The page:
Bacterial vaginosis, also referred as vaginal bacteriosis, is an abnormal vaginal condition which results from an overgrowth of atypical bacteria in the vagina and is described by vaginal discharge.
BV is usually a mild problem that may go away on its own in a few days. However, it can lead to more serious health problems. 29.2% of American women aged 14-49 experience this condition, according to the Centers for Disease Control and Prevention.
- itching around the outside of the vagina;
- burning during urination;
- foul-smelling “fishy” vaginal odor. This smell can get stronger after sex or during your period;
- Thin, gray, white or green vaginal discharge.
Note – approximately 50 percent of all women with BV will have no symptoms. Furthermore, this condition may occur at the same time as other sexually transmissible infections.
- There is a careful balance between the bad and good bacteria which live in the vagina, and when that balance is disrupted, BV can occur.
- Sexual activity which could lead to transmission (for example, a recent increase in the number of sexual partners).
- Putting antiseptic liquids in the bath.
Note – according to statistics, BV risk is higher among women who are living in poverty, women who are obese, smokers and drug abusers, and women who have low levels of education.
BV doesn’t necessarily have to be treated with allopathic medicines – if there are no symptoms. Nevertheless, for the women that need it, the most common medications prescribed for this condition are clindamycin or metronidazole. These may be given as pills which are taken by mouth.
Note – if you are pregnant (approximately 20 percent of women have BV at some point during pregnancy), it is essential that you seek treatment because you can be at risk of complications including premature delivery and miscarriage.
Vaginal Yeast Infection
Vaginal yeast infections, also known as vaginal thrush and candidal vulvovaginitis, is caused by the organism Candida albicans. It is estimated that 3 out of 4 women will suffer from VYI at one point in their lives, and up to 45 percent have two or more.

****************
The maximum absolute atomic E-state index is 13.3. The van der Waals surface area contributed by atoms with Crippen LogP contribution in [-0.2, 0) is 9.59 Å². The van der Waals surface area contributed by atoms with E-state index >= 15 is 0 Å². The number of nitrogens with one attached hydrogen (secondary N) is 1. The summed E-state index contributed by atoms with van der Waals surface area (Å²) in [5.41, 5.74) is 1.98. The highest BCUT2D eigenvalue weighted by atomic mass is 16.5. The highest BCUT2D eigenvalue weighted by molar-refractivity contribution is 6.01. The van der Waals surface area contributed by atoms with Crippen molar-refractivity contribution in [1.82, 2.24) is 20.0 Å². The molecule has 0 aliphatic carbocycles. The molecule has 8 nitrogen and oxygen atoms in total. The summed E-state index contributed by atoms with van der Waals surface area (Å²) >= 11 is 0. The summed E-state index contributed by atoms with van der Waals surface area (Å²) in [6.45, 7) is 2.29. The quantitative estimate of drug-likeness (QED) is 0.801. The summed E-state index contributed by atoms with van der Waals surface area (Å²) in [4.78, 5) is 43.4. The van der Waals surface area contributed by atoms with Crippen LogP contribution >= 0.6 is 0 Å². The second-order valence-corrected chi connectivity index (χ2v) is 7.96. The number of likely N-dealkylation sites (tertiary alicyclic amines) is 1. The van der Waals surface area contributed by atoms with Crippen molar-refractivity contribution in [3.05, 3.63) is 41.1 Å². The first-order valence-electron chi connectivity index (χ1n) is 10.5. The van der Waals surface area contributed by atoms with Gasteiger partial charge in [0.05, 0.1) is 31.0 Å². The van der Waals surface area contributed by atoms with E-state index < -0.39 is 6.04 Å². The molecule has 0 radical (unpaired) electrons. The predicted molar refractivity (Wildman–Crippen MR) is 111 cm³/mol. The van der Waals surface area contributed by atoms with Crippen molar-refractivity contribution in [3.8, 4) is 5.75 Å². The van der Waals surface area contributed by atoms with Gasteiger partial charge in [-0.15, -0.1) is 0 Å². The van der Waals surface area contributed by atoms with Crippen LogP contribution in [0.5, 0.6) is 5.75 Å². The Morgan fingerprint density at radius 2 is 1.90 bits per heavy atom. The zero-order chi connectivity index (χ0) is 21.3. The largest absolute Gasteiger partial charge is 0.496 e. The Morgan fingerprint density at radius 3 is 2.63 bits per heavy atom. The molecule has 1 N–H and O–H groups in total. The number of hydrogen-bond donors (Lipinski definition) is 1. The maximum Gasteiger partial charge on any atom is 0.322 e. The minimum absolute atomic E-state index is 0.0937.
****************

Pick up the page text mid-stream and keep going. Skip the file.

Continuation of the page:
It is not a sexually transmitted infection. However, it can spread during intercourse or through oral-genital contact, with 12 to 15 percent of men developing symptoms, like -penile rash and itching following a sexual contact with an infected partner.
- a thick, white discharge which can look like cottage cheese and is commonly odorless;
- vaginal itching;
- pain during sex, that may make you worry about having sex;
- swelling and redness of the skin just outside of the vagina.
Causes & Risk Factors
VYI is commonly caused by an overgrowth of a type of fungus called Candida. Overgrowth of this fungus can result from:
- antibiotic use that decreases lactobacillus bacteria (a type of good bacteria) in your vagina and changes the pH of your vagina;
- taking birth control pills or hormones;
- wearing clothing which keeps the vaginal area moist and warm, like – pajama bottoms, synthetic underwear, and tight jeans;
- having diabetes;
- lack of physical exercise;
- lack of sleep (less than 7 hours per night);
Note – VYI is more likely to develop if the immune system is impaired by a disorder (AIDS) or weakened by prescription medicines (like – chemotherapy drugs or corticosteroids).
- A cream such as clotrimazole (the antifungal cream is applied to the affected area once per day before bed, for approximately a week).
- Oral medications, like – fluconazole – the majority of sufferers only need one dose. Nevertheless, women with more complicated infections (like those with recurrent yeast infections or underlying medical problems) may require a 2nd dose three days after the first dose.
Note – for some women, VYI can be difficult to treat and keeps coming back. Moreover, this condition is also common during pregnancy. Thus, if you are pregnant, don’t use any type of medicines without talking to your health care specialist first.
Bottom Line – Bacterial Vaginosis vs Yeast Infection
Both conditions have similar symptoms and causes. However, BYI is more severe and usually doesn’t go away without prescription medications.
Don’t feel the need to ”wash” your vagina by pushing detergents and water up there.
Condoms are the best method to prevent these condition when you have sex.
Change Your Tampons Frequently
When you have your period, change your tampons and pads often.
Avoid Scents And Perfumes
Limit your bubble baths and don’t use any products with perfumes or scents in that area.
If you have diabetes, keep your glycemic levels as close to normal as possible.
Cotton underwear doesn’t hold in moisture and warmth and helps to keep you dry.
Eat Foods High In Vitamin C
Vitamin C supports natural killer cell activity and antibody production and activity, which is vital for a healthy immune system. Foods high in vitamin C include grapefruits, chestnuts, oranges, prunes, lemons, tangerines, strawberries, persimmons, red cabbage, limes, kiwis, cauliflower, mangoes, clementines, broccoli, bell peppers, kale, spinach, brussels sprouts, papayas, and pineapples.